1
vote
1answer
43 views

What exactly is a property?

How is a property $P$ formally defined in mathematics? I mean for example if $f$ is a morphism from an object $X$ to $Y$ in some category, then somehow I feel that "has codomain $Y$" is too broad to ...
3
votes
1answer
58 views

What is gained by internalizing LST (the language of set theory)?

I'm reading up on Gödels constructible universe L in the book "Constructibility" by Devlin, and by comparing his text with texts like Kunen and Jech, there is one thing in particular that he's doing ...
2
votes
4answers
153 views

Stats is not maths?

How mainstream is the claim that stats is not maths? And if it's right, how many people don't agree? Given that it's all numbers, taught by maths departments and you get maths credits for it, I ...
5
votes
5answers
623 views

Is mathematics the only language that is not subject of interpretation?

Do you know any other "language" that is used by people except mathematics and is not subject of interpretation? By subject of interpratation I mean e.g. that 1 000 000 people will undertand that 1 + ...
2
votes
1answer
105 views

Separation of mathematics and metamathematics

I recall reading that it's important to separate mathematics and metamathematics. What exactly does this mean, and why is it so? I understand that this question may make no sense without more ...
54
votes
7answers
3k views

Why are all the interesting constants so small?

A quick look at the wikipedia entry on mathematical constants suggests that the most important fundamental constants all live in the immediate neighborhood of the first few positive integers. Is ...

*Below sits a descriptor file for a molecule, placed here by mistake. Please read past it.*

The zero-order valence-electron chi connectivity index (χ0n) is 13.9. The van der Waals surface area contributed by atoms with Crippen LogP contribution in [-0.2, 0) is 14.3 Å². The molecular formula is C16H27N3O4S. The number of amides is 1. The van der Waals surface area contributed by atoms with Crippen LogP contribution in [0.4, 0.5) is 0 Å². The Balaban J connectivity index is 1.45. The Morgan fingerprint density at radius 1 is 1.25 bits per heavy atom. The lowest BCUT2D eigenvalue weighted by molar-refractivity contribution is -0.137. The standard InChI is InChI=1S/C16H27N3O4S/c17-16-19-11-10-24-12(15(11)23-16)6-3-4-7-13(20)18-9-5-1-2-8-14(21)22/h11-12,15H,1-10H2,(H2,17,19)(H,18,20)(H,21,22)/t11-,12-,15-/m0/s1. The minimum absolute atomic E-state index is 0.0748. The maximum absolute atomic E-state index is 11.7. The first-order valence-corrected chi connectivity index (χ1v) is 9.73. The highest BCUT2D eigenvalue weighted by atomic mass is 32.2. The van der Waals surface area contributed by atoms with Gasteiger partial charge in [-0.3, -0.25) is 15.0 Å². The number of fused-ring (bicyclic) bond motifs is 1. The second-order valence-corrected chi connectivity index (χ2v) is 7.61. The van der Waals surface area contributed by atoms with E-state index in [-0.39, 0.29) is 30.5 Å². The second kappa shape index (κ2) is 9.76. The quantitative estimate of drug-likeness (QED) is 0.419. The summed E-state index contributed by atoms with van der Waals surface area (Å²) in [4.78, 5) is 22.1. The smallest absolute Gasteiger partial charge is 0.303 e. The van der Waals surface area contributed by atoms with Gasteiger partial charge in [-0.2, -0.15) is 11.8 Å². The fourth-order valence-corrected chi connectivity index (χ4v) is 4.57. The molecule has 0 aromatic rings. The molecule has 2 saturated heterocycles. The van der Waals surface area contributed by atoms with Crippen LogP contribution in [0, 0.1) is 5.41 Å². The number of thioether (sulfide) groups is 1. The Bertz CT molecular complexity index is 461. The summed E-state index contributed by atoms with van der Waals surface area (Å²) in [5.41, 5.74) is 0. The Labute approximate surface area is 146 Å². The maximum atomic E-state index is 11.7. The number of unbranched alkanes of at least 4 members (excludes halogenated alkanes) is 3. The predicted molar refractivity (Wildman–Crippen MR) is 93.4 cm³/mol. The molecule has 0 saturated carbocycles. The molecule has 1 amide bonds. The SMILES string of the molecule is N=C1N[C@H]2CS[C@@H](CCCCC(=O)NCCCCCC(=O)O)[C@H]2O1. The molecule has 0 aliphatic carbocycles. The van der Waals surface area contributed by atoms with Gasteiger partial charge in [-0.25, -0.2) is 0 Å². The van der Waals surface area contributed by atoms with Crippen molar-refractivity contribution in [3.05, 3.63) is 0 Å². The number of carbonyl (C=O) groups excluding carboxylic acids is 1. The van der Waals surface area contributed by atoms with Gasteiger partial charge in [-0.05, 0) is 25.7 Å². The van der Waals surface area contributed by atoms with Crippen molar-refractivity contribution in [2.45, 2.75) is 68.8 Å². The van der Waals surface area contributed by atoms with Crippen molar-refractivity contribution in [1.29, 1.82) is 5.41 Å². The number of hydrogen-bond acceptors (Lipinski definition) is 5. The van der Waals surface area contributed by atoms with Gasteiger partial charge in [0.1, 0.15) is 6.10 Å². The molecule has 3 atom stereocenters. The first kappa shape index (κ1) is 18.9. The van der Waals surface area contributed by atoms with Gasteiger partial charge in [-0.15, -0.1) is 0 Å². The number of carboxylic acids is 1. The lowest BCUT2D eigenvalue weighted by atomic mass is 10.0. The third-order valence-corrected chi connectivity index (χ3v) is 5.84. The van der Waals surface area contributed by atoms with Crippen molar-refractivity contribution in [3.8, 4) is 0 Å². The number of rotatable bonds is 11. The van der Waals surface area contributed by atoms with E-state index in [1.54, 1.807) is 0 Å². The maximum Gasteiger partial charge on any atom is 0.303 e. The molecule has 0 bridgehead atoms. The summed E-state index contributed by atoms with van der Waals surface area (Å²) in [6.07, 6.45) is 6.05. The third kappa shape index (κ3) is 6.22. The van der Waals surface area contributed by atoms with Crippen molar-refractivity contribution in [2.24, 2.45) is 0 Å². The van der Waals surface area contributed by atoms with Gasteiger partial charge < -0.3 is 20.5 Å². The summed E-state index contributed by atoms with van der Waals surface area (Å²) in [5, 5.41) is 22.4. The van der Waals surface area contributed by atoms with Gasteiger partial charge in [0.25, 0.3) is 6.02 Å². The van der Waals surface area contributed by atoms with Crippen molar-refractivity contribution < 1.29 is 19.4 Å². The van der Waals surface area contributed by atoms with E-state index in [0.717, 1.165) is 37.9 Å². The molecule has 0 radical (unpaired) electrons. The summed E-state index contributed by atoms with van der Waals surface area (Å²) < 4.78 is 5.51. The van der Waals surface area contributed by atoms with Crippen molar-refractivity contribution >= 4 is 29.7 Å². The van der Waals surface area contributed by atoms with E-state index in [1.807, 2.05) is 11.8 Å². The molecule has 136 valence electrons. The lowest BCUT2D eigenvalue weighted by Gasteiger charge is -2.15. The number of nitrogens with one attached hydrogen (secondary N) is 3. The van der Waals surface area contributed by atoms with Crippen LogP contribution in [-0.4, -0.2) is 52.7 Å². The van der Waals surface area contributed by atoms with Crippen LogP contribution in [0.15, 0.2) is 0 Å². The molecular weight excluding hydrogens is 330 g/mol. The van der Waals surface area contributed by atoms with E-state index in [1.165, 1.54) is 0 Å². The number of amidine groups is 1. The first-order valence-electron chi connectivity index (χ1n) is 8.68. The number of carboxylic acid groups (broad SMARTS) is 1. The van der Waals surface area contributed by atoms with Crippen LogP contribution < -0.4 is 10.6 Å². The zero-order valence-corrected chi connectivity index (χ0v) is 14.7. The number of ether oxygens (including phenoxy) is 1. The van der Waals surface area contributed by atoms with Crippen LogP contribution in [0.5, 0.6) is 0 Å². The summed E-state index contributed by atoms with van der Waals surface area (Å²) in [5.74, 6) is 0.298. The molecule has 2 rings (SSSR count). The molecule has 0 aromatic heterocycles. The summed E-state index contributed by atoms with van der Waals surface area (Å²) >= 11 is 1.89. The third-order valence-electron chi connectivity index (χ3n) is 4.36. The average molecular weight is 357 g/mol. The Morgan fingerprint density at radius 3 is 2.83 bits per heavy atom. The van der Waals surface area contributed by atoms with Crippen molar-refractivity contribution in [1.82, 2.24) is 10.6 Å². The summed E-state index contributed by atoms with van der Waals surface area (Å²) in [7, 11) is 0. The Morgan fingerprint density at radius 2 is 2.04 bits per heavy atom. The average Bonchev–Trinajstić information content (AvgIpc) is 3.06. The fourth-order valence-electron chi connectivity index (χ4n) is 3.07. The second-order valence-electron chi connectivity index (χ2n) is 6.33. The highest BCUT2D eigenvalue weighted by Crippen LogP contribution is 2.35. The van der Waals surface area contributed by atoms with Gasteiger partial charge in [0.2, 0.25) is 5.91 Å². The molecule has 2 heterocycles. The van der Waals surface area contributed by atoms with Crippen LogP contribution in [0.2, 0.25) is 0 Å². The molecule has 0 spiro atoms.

29
votes
5answers
1k views

Why is it considered unlikely that there could be a contradiction in ZF/ZFC?

EDIT: No answer addresses the "bottleneck" question. It's not surprising to me because the question is vague. But I would like to know whether that is indeed the reason, or perhaps something else. ...
2
votes
2answers
145 views

A theorem about inductive inference

In the book 'Introduction of the theory of Statistics' by Mood,Graybill,Boes (third edition)on page 220 (Chapter 6 on Sampling) you can read: 'Inductive inference is well known to be a hazardous ...
12
votes
2answers
581 views

How rare is it that a theorem with published proof turns out to be wrong?

There is a story I read about tiling the plane with convex pentagons. You can read about it in this article on pages 1 and 2. Summary of the story: A guy showed in his doctorate work all classes of ...
5
votes
1answer
309 views

Mathematical structures

Preamble: My previous education was focused either on classical analysis (which was given in quite old traditions, I guess) or on applied Mathematics. Since I was feeling lack of knowledge in 'modern' ...
3
votes
0answers
793 views

New branches of math? [closed]

I have been wondering if math would be more enjoyable, if one was able to start a new field and come up with all the definitions, methods, etc. rather than starting where someone else ended. ...
5
votes
6answers
836 views

Why some people don't like proofs by contradiction [duplicate]

Possible Duplicate: Are the “proofs by contradiction” weaker than other proofs? I have been active on this site for two months and on a few occasions I noticed that some people ...
8
votes
5answers
1k views

Common misconceptions about math

YARFMO (Yet another reposting from Mathoverflow) ;-) The more you know about math the more you find conceptions previously thought correct to be false: 1.) math is not as exact as many believe - in ...
33
votes
3answers
1k views

What is your method?

Many young, and not so young, mathematicians struggle with how to spend their time. Perhaps this is due to the 90%-10% rule for mathematical insight: 90 pages of work yield only 10 pages of useful ...